The situation melted down, possibly on both sides (again, no blaming/shaming here; I’ve reviewed the conversations as best I can, and I didn’t observe any bullying tactics–I admit I might have missed some, but I didn’t see any).  The actually-autistic Twitter community has been (understandably) low on spoons (i.e., fatigued, overwhelmed, and/or worn-out).  We’ve just gotten through major holidays, which, for many of us, involved shopping (public places, sensory overload, excess people/crowds/traffic, way out of our usual routine), spending (on gifts, travel, etc–many of us, myself included aren’t of unlimited financial means), travel (and all of its potential hiccups and minor catastrophes, not to mention also out of the routine), family get-togethers (too many people, sensory overload, not all family members get along, plans change–sometimes at the last minute), senses of obligation (and accompanying resentment or shame), and so much more.  This also followed on the coattails of an Stateside American election that shocked and devastated many people around the world, as well as the rapid-fire loss of several beloved stars of nostalgic movies and whatnot in the news headlines lately.

And, (please bear with me if you don’t believe in astrology, but) Mercury is retrograde, a three-and-a-half-week period every three months or so in which communication can get thrown completely out of whack, fraught with misunderstandings and misinterpretations, wrong word choices, higher-than-usual emotions, assumptions, and jumping to conclusions.  Which is exactly what happened, at least the way I see it.

Given all of this, I would be surprised if a major communication mishap hadn’t happened.  The conditions were too ripe.  It was the perfect storm.  Thus, (and I might be naively optimistic here) I’m chocking the skirmish up to a big ol’ misunderstanding.

I believe that both sides of the disagreement made valid points.  I think that the topic is an extremely important one, and I’m sadly-disappointed (as opposed to disapprovingly-disappointed) that a precedent has been set, in that this has now become a hot-button topic that has caused so much strife and pain that we won’t dare bring it up again, uttering nary a word.  I’m worried that, in fear of riling up the associated emotions and reigniting the rift, that we’ll stay silent instead, letting a topic that affects all of our daily lives lie dormant, preventing those of us in the autistic community (but of differing/a variety of other statuses) from expanding our perspectives and gaining insight from each other, and cultivating increased empathy for each other.  I also fear that we’ll avoid bringing up other similar topics for discussion, and my fear is borne out of the same reasons.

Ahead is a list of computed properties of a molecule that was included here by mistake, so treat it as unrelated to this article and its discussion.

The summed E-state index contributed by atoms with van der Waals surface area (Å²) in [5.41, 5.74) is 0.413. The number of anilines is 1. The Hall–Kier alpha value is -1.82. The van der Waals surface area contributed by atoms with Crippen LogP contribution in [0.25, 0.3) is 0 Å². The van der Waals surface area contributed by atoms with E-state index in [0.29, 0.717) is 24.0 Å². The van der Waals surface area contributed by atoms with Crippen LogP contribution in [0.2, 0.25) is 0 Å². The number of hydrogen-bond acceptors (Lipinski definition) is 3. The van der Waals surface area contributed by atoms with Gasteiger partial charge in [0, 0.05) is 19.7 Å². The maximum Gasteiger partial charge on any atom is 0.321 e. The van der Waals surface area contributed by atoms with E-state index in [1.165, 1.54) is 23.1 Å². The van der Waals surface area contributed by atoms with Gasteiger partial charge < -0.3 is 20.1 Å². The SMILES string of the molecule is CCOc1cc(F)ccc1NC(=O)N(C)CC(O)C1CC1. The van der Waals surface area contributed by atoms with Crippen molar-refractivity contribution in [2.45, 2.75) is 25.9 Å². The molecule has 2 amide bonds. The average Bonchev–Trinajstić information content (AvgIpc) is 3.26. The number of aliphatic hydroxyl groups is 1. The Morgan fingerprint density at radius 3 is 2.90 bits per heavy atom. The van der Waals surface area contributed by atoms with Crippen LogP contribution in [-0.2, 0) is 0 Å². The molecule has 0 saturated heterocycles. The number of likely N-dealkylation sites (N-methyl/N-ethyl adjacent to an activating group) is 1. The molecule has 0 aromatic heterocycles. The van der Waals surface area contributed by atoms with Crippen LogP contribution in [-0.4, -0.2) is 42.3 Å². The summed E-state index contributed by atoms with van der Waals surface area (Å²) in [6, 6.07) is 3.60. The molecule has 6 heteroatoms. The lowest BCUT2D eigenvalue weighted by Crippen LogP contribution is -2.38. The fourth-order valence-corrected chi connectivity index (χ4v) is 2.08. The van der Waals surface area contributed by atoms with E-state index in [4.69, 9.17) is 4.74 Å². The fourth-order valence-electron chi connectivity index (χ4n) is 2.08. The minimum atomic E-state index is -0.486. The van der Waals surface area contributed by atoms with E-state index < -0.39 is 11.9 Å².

The other tragic results include friends muting and blocking each other (while understandable, and while I respect their decisions, it’s unfortunate that it even happened) and one friend even deleted their Twitter account.

From where I sat, I was torn between two “sides” that I care very deeply for.  I value having them in my life, and I enjoy interacting with them.  In regards to the one whose account is no longer, that interaction just became much less convenient.  But it’s not just about my own sorrow over seeing this happen and watching them go; my pain is even more for them.  Twitter is a rich landscape of easily-connected and like-minded people who share vast treasure troves of information.  When anyone leaves Twitter, they’re at least somewhat aware of what they’ll be missing out on, and yet the pain they endure by staying has outweighed the thrill and support they receive from the community.

And that’s the most tragic part.  The loss of valuable members of the community and their loss of those remaining.

I respect anyone’s decision to leave Twitter or any other social media platform, or any other place/situation in which it would do them more harm than good to stay.  It’s a self-care/self-preservation move, and I don’t blame anyone for doing so.  I don’t judge them or get mad at them; to do so would be to impose my desire for them to stay over their desire/need for wellbeing.  But I still grieve the loss.  (If someone is simply considering leaving Twitter, I’ll express my support/encouragement for them to stay, mainly to send them the message that they are wanted and valued–both personally and as a member of the community, but if they do decide to leave, I completely respect that.)

After all this, what’s left?

Well, I’ll tell you…

We’re minus a couple of people, and there have been some permanent rifts created between others, but we still have a wonderful community.

We still face a lot of hardships and challenges that come with being Aspergian/autistic in a non-spectrum world.  We still need to know that we’re not alone.  We still need access to information that doesn’t make the mainstream news headlines.  We still need to interact and have friends.  We still need support (of and from each other).

We all have our challenges and struggles; some of them may be more commonly shared among the community, while others are less so.  No one’s challenges/struggles are more or less legitimate than anyone else’s.

We all have different perspectives, situations, experiences, backgrounds, and strengths, and no one of those is any more or less valid, either.  We’re all valid, valuable, legitimate, significant, and we can all bring something to the community table, whether it’s a skill or a specialty, or a way with words, or a logical flowchart thought pattern for solving problems, or a listening ear that makes you feel all warm and fuzzy inside after chatting with them.

Most importantly, we acknowledge each other and help each other feel validated.  These are just a few of the seemingly-endless list of reasons why I value and cherish this community and all of its members’ viewpoints so much.

I love you all and I’m really hoping that anyone and everyone can find it in our hearts and minds to forgive, learn, support, and love.



    1. Thank you for your kind words, my dear friend ❤️ Yeah, it was heartbreaking to watch; I was overwhelmed with disbelief. I’ve checked in with people on both “sides” and thankfully, both are OK, which is a relief. 💐💘


  1. I don’t want to stir all of this up again but an aspect of the situation is seemingly repeatedly getting missed or overlooked…